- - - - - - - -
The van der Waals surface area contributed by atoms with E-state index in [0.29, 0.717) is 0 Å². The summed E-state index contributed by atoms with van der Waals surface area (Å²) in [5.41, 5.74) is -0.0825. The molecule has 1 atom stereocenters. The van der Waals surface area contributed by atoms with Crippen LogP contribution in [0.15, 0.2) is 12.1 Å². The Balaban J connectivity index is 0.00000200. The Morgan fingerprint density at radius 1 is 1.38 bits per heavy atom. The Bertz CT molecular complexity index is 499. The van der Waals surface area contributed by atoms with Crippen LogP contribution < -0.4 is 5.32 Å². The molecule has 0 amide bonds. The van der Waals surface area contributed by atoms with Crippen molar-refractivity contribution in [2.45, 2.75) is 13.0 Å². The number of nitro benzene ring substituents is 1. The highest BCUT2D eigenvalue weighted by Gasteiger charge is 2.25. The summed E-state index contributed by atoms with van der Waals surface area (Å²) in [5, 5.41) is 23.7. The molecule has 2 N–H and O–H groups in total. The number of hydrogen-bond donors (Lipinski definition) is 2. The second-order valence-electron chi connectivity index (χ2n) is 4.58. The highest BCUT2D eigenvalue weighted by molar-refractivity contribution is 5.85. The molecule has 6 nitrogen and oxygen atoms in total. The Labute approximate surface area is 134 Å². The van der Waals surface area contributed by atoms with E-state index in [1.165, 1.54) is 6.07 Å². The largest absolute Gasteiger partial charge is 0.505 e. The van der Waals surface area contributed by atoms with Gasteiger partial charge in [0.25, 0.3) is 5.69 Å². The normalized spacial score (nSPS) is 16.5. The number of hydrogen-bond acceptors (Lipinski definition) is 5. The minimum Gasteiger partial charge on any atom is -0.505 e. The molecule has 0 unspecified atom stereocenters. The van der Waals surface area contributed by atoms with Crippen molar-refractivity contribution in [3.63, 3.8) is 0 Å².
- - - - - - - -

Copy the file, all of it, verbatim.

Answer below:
The van der Waals surface area contributed by atoms with E-state index in [0.29, 0.717) is 0 Å². The summed E-state index contributed by atoms with van der Waals surface area (Å²) in [5.41, 5.74) is -0.0825. The molecule has 1 atom stereocenters. The van der Waals surface area contributed by atoms with Crippen LogP contribution in [0.15, 0.2) is 12.1 Å². The Balaban J connectivity index is 0.00000200. The Morgan fingerprint density at radius 1 is 1.38 bits per heavy atom. The Bertz CT molecular complexity index is 499. The van der Waals surface area contributed by atoms with Crippen LogP contribution < -0.4 is 5.32 Å². The molecule has 0 amide bonds. The van der Waals surface area contributed by atoms with Crippen molar-refractivity contribution in [2.45, 2.75) is 13.0 Å². The number of nitro benzene ring substituents is 1. The highest BCUT2D eigenvalue weighted by Gasteiger charge is 2.25. The summed E-state index contributed by atoms with van der Waals surface area (Å²) in [5, 5.41) is 23.7. The molecule has 2 N–H and O–H groups in total. The number of hydrogen-bond donors (Lipinski definition) is 2. The second-order valence-electron chi connectivity index (χ2n) is 4.58. The highest BCUT2D eigenvalue weighted by molar-refractivity contribution is 5.85. The molecule has 6 nitrogen and oxygen atoms in total. The Labute approximate surface area is 134 Å². The van der Waals surface area contributed by atoms with E-state index in [1.165, 1.54) is 6.07 Å². The largest absolute Gasteiger partial charge is 0.505 e. The van der Waals surface area contributed by atoms with Gasteiger partial charge in [0.25, 0.3) is 5.69 Å². The normalized spacial score (nSPS) is 16.5. The number of hydrogen-bond acceptors (Lipinski definition) is 5. The minimum Gasteiger partial charge on any atom is -0.505 e. The molecule has 0 unspecified atom stereocenters. The van der Waals surface area contributed by atoms with Crippen molar-refractivity contribution in [3.63, 3.8) is 0 Å².